APPLE tutoring programs exemplify what's best about OP


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Reading a letter to the editor that mentioned the volunteer work that occurs at Gwendolyn Brooks Middle School (GBMS), I knew I had to chime in on the impact that these programs have on our students. There are two programs in particular which I think are good examples of what is great about Oak Park.

I am a volunteer in the African American Parents for Purposeful Leadership in Education (APPLE) tutoring program and my daughter participates in the Math Academy run by Michelle and Austin Harton. These two extra curricular programs are about volunteer involvement, nurturing our children, and helping them to achieve their potential. As we prepare for transitions within our district and at GBMS, understanding the importance and the need for continued support of these programs is essential.

The APPLE after school tutoring program started several years ago and is staffed by African American and non-African American volunteers of diverse backgrounds. Volunteers include students from nearby colleges, parents, and other residents from the community. All share the singular purpose of wanting to make a difference. Sessions are organized two times during the week to help students with their homework assignments. Some are referred by GBMS teachers trying to get remedial help for students in danger of failing to meet the standards. Many, already surpassing the minimum requirements, are simply trying to improve their grades. At least one student who regularly attended APPLE tutoring sessions has been recognized with honor roll achievement the last two years. While students in danger of failing to meet standards are the target group, GBMS students at any academic level, and from any ethnic background, are welcomed.

The Math Academy targets African American students that have high potential in math. Its focus is to accelerate students in math by enhancing the 7th and 8th math curriculum, and forging bonds between the students, thus, creating a peer group of math scholars that leverage their talents to navigate the more demanding and difficult high school years. Students in this group are encouraged to take honors and advanced placement offerings at the high school. The objective is to increase the number of African American students in honors math at the high school and to ultimately increase the number of African American students that gain admission to and successfully compete at top tier colleges, such as MIT and Stanford.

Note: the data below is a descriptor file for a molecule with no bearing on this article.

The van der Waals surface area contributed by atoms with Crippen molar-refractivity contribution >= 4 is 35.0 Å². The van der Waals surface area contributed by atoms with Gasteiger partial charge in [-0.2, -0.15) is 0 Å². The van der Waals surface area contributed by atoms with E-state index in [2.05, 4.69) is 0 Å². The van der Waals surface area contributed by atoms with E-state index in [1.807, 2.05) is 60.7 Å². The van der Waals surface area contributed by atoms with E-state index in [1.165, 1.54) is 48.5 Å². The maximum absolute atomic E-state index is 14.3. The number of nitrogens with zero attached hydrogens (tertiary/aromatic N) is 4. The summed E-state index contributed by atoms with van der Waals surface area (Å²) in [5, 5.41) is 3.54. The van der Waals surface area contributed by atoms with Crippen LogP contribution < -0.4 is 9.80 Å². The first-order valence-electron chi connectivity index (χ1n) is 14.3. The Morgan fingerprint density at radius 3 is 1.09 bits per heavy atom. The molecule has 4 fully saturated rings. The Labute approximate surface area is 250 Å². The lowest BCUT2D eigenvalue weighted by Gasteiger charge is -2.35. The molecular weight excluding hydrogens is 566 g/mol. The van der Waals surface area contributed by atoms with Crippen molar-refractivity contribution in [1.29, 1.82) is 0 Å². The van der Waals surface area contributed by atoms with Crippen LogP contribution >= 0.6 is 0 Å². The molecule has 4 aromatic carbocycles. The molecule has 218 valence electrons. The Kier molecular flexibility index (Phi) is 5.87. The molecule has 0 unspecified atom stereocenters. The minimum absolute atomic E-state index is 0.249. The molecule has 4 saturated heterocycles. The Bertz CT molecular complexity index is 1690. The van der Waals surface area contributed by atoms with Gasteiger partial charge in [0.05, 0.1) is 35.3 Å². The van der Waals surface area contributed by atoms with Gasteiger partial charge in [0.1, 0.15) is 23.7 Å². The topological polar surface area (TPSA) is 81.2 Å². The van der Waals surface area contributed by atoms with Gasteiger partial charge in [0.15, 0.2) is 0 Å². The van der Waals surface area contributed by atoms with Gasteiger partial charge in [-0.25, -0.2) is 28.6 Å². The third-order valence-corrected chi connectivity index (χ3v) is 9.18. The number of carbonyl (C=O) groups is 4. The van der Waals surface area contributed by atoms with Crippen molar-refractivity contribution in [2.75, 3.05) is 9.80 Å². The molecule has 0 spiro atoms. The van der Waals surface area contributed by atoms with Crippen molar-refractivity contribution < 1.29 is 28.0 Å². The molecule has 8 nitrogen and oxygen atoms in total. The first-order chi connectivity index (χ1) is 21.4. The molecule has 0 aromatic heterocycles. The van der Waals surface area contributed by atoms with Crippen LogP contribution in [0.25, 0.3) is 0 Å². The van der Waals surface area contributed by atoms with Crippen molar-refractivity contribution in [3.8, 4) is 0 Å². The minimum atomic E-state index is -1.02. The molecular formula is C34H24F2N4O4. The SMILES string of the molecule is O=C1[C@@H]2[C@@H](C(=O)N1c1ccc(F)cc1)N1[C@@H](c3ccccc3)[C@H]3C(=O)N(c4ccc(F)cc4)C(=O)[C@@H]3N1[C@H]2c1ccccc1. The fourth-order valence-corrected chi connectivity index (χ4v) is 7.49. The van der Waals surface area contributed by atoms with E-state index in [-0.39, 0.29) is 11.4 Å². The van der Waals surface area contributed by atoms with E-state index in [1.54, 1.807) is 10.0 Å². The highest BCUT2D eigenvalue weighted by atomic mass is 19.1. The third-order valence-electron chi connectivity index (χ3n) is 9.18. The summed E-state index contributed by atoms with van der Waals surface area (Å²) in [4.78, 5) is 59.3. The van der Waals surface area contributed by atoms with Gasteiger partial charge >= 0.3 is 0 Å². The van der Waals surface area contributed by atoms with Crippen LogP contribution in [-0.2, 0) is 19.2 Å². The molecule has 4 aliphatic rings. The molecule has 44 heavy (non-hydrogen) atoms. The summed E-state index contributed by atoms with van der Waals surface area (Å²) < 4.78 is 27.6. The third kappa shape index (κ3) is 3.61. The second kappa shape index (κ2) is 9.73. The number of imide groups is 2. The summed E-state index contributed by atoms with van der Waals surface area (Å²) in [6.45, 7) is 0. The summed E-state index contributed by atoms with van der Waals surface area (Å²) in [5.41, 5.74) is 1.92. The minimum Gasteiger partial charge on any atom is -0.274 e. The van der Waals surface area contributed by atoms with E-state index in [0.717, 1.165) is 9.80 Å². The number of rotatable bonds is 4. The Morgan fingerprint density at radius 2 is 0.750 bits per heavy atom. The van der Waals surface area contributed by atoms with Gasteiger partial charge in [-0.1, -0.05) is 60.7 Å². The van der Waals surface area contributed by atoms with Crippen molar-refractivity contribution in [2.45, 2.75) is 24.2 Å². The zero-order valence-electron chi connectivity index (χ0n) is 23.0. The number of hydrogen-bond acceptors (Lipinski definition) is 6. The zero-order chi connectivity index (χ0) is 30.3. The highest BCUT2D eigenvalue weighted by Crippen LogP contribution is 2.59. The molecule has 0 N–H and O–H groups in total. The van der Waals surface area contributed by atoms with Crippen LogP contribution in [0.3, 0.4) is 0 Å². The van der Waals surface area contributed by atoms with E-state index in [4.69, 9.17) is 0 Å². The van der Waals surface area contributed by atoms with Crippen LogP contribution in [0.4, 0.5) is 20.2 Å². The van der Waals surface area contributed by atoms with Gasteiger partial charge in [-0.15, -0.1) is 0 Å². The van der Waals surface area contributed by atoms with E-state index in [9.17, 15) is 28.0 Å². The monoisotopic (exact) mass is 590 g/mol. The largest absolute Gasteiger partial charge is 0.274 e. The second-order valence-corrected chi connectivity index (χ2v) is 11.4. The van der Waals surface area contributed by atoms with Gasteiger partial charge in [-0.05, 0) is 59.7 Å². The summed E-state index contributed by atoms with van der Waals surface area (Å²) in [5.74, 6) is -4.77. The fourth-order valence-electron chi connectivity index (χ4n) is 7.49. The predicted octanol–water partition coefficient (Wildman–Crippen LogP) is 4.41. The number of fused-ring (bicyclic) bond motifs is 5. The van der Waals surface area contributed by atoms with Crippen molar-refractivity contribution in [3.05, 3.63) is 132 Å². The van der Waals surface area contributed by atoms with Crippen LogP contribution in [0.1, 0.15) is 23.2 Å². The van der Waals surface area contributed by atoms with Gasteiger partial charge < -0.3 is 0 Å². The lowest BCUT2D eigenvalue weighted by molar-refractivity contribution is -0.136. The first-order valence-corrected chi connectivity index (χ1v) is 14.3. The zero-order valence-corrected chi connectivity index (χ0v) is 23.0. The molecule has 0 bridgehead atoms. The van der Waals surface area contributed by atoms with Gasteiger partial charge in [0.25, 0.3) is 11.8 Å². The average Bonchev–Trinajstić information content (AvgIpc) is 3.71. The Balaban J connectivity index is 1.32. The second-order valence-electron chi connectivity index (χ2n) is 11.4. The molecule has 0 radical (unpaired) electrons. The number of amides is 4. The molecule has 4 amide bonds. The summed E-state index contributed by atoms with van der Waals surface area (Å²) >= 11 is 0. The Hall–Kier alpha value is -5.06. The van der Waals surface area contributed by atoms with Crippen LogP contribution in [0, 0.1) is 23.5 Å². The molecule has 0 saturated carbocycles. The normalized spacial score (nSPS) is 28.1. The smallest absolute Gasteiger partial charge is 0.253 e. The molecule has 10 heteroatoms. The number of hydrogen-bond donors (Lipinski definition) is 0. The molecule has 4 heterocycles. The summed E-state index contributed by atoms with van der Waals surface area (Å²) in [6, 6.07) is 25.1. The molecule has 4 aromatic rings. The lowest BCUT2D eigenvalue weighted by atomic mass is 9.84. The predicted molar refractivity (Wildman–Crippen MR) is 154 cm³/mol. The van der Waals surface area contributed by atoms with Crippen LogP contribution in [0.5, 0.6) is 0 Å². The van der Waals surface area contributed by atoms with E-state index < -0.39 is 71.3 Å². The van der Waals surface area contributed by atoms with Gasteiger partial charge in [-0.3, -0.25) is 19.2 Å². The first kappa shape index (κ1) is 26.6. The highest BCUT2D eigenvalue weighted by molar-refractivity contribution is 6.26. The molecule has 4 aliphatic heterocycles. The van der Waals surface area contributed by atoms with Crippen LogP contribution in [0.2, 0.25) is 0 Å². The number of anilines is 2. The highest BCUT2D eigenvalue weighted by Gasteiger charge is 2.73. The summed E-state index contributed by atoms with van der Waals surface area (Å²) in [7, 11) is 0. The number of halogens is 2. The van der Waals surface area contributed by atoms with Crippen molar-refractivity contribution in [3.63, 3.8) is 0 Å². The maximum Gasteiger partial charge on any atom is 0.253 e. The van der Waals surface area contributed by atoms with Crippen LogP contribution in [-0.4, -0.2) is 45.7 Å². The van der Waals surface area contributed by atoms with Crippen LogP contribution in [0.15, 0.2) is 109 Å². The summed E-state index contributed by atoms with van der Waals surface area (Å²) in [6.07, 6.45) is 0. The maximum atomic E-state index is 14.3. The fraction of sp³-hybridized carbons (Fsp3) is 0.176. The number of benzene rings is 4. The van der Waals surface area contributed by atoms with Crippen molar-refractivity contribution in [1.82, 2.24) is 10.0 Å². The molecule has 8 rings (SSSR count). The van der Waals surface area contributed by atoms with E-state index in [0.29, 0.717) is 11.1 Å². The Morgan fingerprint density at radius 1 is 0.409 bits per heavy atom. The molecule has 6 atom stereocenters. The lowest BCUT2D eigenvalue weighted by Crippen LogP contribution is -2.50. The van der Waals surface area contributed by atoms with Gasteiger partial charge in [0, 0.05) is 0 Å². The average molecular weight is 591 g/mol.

I have been fortunate to be able to witness the benefits provided by these programs. I have experienced both the frustrations and the rewards of tutoring. It can be frustrating dealing with "nearly teenagers" and teenagers at the end of a long day for both of you. When I consider that students and tutors are there voluntarily, it is easy to stay focused on helping the students grow. There is no better reward than seeing the students improve academically.

As the fortunate parent of a Math Academy student, I have proudly watched my child's confidence and abilities grow. I am also very glad that she is forging bonds with others that not only look like her, but share her commitment to high academic achievement.

Sure, it's not easy all the time working with our students but it's so very important and as the earlier letter implied, we can always use more volunteers and embrace more students.

Lorinzo Jeffries
Oak Park

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